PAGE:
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Oct 5, 2018

Q&A with Steve Votaw: Two Startups Help Mission Keep up With Growing Needs

Steve Votaw has used his two degrees in criminal justice to tackle its underlying causes. He spent the first 18 years of his professional life expanding Directions for Youth and Families to a $8 million nonprofit serving at-risk families. For the past three years, Steve has served as president of the Furniture Bank of Central Ohio, and has championed the launch of two social enterprises: Furniture with a Heart in 2016, and Downsize with a Heart in 2017. The organization’s latest startup recently received the 2018 Nonprofit Sustainability Award presented by SocialVentures at The Metropreneur’s ASPIRE celebration of Social Entrepreneurship in Columbus. The social impact of Furniture Bank’s Downsize with a Heart, as Votaw explains as: “for every family we downsize, we can completely furnish a home for two families in need.”

SocialVentures talked with Votaw about his latest venture and the lessons he has learned about entrepreneurship in the non-profit sector. A version of this interview first appeared in Columbus Business First on October 5, 2018.

As a nonprofit what inspired you to start in social enterprise?
The Furniture Bank was looking to replace some of our philanthropic funds which had diminished over the past several years. We wanted to create a social enterprise that could generate surplus revenue as well as additional furniture for our families in need.

Tell us about your newest social enterprise.
We want to help create a solution for older adults who are looking to move from a larger home into a smaller residence. Downsize with a Heart helps them sort through years of accumulated goods, pack their belongings, physically move, unpack, collect their donations, and remove trash. By providing all these services, we are able to make a move much easier for the customer.

The moving business is very competitive. What is your special sauce?
Our sales pitch is to sell the mission of our nonprofit. While keeping our prices competitive, the fact that our profits go into our mission and stay in Central Ohio often wins the bid. People resonate with the notion they are getting a move and they are supporting their neighbors.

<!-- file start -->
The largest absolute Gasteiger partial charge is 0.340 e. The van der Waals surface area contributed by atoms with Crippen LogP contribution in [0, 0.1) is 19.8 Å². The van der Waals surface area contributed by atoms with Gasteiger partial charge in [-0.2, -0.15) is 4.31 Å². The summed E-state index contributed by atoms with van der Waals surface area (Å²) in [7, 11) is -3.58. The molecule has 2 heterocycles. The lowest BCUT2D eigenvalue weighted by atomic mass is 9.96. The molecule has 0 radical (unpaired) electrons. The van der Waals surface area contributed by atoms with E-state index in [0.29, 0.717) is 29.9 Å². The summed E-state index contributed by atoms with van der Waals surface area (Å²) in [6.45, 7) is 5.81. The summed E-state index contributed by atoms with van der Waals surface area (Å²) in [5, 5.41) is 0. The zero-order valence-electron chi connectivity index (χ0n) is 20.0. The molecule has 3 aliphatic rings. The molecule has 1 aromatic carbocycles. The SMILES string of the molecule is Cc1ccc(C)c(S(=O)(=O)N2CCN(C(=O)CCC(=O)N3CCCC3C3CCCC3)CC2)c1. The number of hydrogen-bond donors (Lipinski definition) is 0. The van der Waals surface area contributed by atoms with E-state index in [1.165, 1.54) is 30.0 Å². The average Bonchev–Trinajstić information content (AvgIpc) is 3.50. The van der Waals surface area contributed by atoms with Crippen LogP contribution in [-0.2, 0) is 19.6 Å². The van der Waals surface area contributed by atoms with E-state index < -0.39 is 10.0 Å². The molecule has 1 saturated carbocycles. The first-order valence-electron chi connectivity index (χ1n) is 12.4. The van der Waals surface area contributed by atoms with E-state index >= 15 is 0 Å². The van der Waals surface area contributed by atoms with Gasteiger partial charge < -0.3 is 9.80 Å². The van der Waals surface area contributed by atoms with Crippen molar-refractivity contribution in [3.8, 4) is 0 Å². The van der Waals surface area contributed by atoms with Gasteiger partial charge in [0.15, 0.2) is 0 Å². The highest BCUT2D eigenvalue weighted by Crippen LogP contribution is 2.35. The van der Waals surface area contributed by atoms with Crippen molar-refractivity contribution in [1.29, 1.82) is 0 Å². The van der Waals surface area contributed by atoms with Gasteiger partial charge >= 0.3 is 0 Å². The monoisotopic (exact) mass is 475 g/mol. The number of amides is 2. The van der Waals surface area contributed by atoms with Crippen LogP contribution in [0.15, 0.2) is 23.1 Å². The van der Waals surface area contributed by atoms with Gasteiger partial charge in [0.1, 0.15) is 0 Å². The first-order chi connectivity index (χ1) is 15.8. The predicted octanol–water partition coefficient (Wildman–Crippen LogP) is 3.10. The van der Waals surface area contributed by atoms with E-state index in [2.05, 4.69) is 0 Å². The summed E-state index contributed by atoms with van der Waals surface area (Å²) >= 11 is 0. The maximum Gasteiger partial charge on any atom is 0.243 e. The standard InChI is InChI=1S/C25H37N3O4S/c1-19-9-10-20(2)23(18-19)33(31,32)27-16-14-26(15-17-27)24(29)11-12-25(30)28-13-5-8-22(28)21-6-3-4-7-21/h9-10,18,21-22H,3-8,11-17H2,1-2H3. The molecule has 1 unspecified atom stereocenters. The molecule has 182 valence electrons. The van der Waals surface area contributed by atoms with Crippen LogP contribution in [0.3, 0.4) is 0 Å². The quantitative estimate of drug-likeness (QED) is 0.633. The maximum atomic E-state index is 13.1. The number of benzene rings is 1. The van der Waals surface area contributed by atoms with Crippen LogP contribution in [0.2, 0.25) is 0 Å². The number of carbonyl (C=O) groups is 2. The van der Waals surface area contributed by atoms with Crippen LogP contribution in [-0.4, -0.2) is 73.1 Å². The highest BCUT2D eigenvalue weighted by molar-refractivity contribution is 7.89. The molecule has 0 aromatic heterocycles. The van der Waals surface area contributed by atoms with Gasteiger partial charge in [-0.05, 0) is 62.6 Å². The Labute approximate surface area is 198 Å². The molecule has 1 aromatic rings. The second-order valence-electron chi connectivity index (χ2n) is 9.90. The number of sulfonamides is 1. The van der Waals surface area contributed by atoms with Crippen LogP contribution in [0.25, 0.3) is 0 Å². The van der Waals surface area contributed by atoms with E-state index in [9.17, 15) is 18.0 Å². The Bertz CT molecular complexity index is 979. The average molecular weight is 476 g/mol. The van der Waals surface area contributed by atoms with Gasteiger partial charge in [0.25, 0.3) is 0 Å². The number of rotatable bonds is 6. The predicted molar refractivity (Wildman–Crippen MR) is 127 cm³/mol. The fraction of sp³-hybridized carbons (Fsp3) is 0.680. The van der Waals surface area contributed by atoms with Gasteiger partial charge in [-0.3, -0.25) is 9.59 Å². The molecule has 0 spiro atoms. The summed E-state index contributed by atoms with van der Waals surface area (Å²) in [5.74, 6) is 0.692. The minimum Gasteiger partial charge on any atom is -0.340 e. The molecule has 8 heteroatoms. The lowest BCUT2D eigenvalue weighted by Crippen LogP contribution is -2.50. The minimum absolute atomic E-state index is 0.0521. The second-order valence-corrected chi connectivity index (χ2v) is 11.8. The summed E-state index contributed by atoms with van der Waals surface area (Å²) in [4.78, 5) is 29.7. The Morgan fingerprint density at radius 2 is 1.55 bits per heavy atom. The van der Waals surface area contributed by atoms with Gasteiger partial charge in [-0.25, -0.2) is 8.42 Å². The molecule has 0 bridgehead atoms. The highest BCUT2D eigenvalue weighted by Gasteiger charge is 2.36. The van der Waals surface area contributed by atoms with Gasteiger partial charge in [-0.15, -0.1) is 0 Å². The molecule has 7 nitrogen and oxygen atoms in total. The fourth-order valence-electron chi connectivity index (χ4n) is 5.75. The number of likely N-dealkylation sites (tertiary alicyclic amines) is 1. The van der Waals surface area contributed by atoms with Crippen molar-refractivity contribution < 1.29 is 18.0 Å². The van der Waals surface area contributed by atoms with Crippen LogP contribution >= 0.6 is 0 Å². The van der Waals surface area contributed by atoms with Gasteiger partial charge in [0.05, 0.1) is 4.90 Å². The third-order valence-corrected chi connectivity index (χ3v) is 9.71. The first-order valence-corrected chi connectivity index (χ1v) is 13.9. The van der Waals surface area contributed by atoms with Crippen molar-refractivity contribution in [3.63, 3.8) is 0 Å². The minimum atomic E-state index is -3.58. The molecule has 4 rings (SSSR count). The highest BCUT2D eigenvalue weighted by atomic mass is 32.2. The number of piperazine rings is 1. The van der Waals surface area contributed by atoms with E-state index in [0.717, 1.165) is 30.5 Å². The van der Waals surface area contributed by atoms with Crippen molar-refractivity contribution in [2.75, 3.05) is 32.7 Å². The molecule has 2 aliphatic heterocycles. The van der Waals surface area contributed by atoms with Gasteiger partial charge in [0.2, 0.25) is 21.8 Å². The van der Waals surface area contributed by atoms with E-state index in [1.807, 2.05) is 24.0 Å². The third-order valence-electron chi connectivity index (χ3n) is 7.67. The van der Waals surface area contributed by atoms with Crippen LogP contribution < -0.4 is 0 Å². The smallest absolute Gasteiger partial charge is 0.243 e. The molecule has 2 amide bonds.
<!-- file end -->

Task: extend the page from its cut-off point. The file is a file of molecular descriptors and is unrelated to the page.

Starting a new business is hard. What is the biggest obstacle you had to confront to bring your business to where it is today?
We had planned to help more families with the sorting and packing process. Shortly after we started, we found that the moving aspect of our service was the most requested. We hit a few bumps in the road and had to increase training and hire additional staff to enhance that part of the service.

Was making this pivot a no-brainer or was adding extra expenses a conceptual hurdle because you are a nonprofit?
We quickly decided that if we were going to make Downsize work as a business, we had to take on the extra costs. We had not emphasized nor built up the moving component of our offering, but the feedback from customers was not just about the moving component but also being able to execute the move without delay. We realized that if we didn’t do the moving component better, the business would not succeed. We had to hire an expert in the moving business because the need to shift quickly argued for hiring someone new rather than devote the time to develop internally a skill we didn’t already have on staff.

Some have suggested that social enterprise launches are more difficult when the parent organization is a nonprofit. What advice do you have for nonprofits that are considering starting a social enterprise?
Create a board sub-group that can lead and structure board deliberations about the new business. Make sure that the new business is clearly tied to the mission and that you know how you will communicate its tie to mission. Second, taking on debt is good when it adds value. Nonprofits should at least explore a loan option rather than just seek grant funding. Third, a startup’s need to spend before revenue can come in compels us to be much more vigilant in tracking revenues.

Fourth, get the talent of your board involved. They most often come from the business side. Also, be willing to bring in the expertise you need to make the business work. Don’t assume your current mission-related staff are the right ones for this new business.

You have been in non-profit management for a long time. What are the major changes you have seen in the challenges and opportunities nonprofits face?
The biggest change is that we should not expect more money from the government or philanthropic sectors. And even the money that remains is continually redirected to new priorities. As a nonprofit, we have an obligation to serve as many as possible within our financial means. That requires us to find new ways to generate revenue. To do that, all nonprofits need to get into the game and explore starting a social enterprise.